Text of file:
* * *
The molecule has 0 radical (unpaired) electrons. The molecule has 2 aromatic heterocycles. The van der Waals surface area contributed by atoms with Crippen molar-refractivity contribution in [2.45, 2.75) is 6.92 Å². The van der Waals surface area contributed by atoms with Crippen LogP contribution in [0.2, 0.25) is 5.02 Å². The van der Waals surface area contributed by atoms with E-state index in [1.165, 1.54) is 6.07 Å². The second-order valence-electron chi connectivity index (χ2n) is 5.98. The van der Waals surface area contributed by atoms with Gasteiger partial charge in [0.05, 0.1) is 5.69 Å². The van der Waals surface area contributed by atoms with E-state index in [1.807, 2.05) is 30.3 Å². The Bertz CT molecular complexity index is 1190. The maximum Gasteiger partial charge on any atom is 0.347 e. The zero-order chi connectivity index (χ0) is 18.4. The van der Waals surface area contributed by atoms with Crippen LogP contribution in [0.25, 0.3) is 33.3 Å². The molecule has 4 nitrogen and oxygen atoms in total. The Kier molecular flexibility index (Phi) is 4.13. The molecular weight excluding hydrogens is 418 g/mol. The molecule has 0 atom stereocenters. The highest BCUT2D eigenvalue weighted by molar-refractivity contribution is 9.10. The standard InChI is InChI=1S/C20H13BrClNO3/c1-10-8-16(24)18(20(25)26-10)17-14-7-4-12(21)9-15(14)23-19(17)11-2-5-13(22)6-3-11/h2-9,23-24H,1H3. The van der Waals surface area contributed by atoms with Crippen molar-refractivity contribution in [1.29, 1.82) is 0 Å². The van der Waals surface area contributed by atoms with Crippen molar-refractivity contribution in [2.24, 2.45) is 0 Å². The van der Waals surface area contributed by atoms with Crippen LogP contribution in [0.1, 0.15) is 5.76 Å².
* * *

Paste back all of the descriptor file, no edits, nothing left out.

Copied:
The molecule has 0 radical (unpaired) electrons. The molecule has 2 aromatic heterocycles. The van der Waals surface area contributed by atoms with Crippen molar-refractivity contribution in [2.45, 2.75) is 6.92 Å². The van der Waals surface area contributed by atoms with Crippen LogP contribution in [0.2, 0.25) is 5.02 Å². The van der Waals surface area contributed by atoms with E-state index in [1.165, 1.54) is 6.07 Å². The second-order valence-electron chi connectivity index (χ2n) is 5.98. The van der Waals surface area contributed by atoms with Gasteiger partial charge in [0.05, 0.1) is 5.69 Å². The van der Waals surface area contributed by atoms with E-state index in [1.807, 2.05) is 30.3 Å². The Bertz CT molecular complexity index is 1190. The maximum Gasteiger partial charge on any atom is 0.347 e. The zero-order chi connectivity index (χ0) is 18.4. The van der Waals surface area contributed by atoms with Crippen LogP contribution in [0.25, 0.3) is 33.3 Å². The molecule has 4 nitrogen and oxygen atoms in total. The Kier molecular flexibility index (Phi) is 4.13. The molecular weight excluding hydrogens is 418 g/mol. The molecule has 0 atom stereocenters. The highest BCUT2D eigenvalue weighted by molar-refractivity contribution is 9.10. The standard InChI is InChI=1S/C20H13BrClNO3/c1-10-8-16(24)18(20(25)26-10)17-14-7-4-12(21)9-15(14)23-19(17)11-2-5-13(22)6-3-11/h2-9,23-24H,1H3. The van der Waals surface area contributed by atoms with Crippen molar-refractivity contribution in [1.29, 1.82) is 0 Å². The van der Waals surface area contributed by atoms with Crippen molar-refractivity contribution in [2.24, 2.45) is 0 Å². The van der Waals surface area contributed by atoms with Crippen LogP contribution in [0.1, 0.15) is 5.76 Å².